Update: vCloud 5.5 (which the gBlock Cloud was recently updated to) will work with Firefox.
As of June 2014, the newest release of Mozilla Firefox (30) is not compatible with the console viewer of the vCloud Environment. Firefox v30 can be used to navigate the environment itself, but when attempting to console into VMs, the browser experiences hang-ups and is ultimately unable to connect.
VMware is aware of this issue, which is caused by a code update with Firefox 30 that is not supported by vCloud Director 5.1. Unfortunately the latest VMware vCloud Director version is v5.5, so we do not expect support patches for minor issues in v5.1. Currently, Internet Explorer 11 (with compatibility mode ON, and Enhanced Security Configuration OFF) works when attempting to use the console from the vCloud Environment.
The current workaround for the Firefox issue is rolling back to a release before v30 (preferably v29, as it contains many of the same features and look as the newer version). To rollback Firefox to a previously compatible version, follow these steps:
With more and more companies taking advantage of cloud computing for on-demand infrastructure and additional resources, penetration testers are being called upon to perform more security testing on virtualized environments. Clients may require testing for compliance standards like PCI DSS, or they may be evaluating multiple cloud providers for the most secure option. The cloud brings with it a new set of considerations for testers, as a virtual environment could house multiple tenants on the same architecture.
The first thing to decide is whether you are outsourcing pen testing to a third party or keeping it in-house with your security team. With a third party you will only need to mitigate any contract and SLA problems. Be sure to vet a third party thoroughly, asking exactly what they will test, what tools they will use, scan policies, whether they used white-box or black-box testing (in black box, the tester infiltrates without any previous knowledge of the environment, while white box is the opposite).
Either way you’ll need to know exactly what will be tested including which applications, database servers, devices including storage, and devices.
Whether you’ve been handed a mandate to consolidate your data centers, like many federal government data center managers, or you’re evaluating consolidation as an option for aging or expensive in-house data centers, the process can deliver cost savings and higher efficiency without losing the uptime and power provided by your existing infrastructure.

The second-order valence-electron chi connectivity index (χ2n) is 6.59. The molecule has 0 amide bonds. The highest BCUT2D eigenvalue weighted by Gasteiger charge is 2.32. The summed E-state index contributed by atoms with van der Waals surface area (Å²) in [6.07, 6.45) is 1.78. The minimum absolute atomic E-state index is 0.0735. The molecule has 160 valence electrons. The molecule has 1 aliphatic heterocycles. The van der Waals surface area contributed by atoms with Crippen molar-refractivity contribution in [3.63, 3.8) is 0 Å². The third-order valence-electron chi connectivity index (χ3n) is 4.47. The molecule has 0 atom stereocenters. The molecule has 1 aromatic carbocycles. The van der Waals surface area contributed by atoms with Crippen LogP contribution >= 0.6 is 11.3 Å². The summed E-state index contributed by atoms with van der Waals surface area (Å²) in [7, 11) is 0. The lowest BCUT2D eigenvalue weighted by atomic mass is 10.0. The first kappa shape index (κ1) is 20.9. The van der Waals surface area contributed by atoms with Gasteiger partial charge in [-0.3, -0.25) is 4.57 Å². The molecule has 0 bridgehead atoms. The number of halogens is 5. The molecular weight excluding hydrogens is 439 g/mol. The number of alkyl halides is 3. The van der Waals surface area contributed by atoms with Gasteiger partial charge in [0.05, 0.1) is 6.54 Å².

What most data center managers worry about—and rightly so—as they face a consolidation mandate is uptime and cost for cloud or colocation infrastructure. The employee reaction to consolidation news is also worrisome, as inevitably some jobs will be cut.
What they may not realize is that if the data center shutdown isn’t smooth and the replacement services aren’t carefully evaluated and set up, the transfer process might eliminate any consolidation ROI. Here are some best practices that will maximize the benefit of data center consolidation. But first…
A recent post on Government Technology recounts the stressful tale of a data center fire in an Iowa government facility and the subsequent scramble to restore operations. Despite a second available data center, the team chose to get the original facility up and running. Thanks to the fire department and their own fire suppression systems, the equipment was salvaged and back online in just twelve hours.
With the amount of electrical equipment and heat generated in a data center, fires are a real and constant threat. Whether your company has in-house infrastructure or hosts with a data center service provider, knowing which suppression systems to use and how to respond if they fail is essential to avoid downtime should disaster strike.
Although they started to gain real momentum circa 2011 or so, modular and containerized data centers are still spreading their way across the industry. The two models share many similarities: ease of deployment, the ability to add more computing power more or less on demand, highly energy efficient operation, and some degree of prefabrication. Depending on the enterprise and IT needs, each has distinct advantages and disadvantages for data center design and infrastructure procurement.
Why go modular or containerized? Both models provide a standardized kit to scale out a data center piece by piece. A facility can be designed with an initial baseload for power and then built out with racks, cooling, and support equipment as needed. As more customers come on or the company grows larger, new servers and networking equipment are added to meet demand.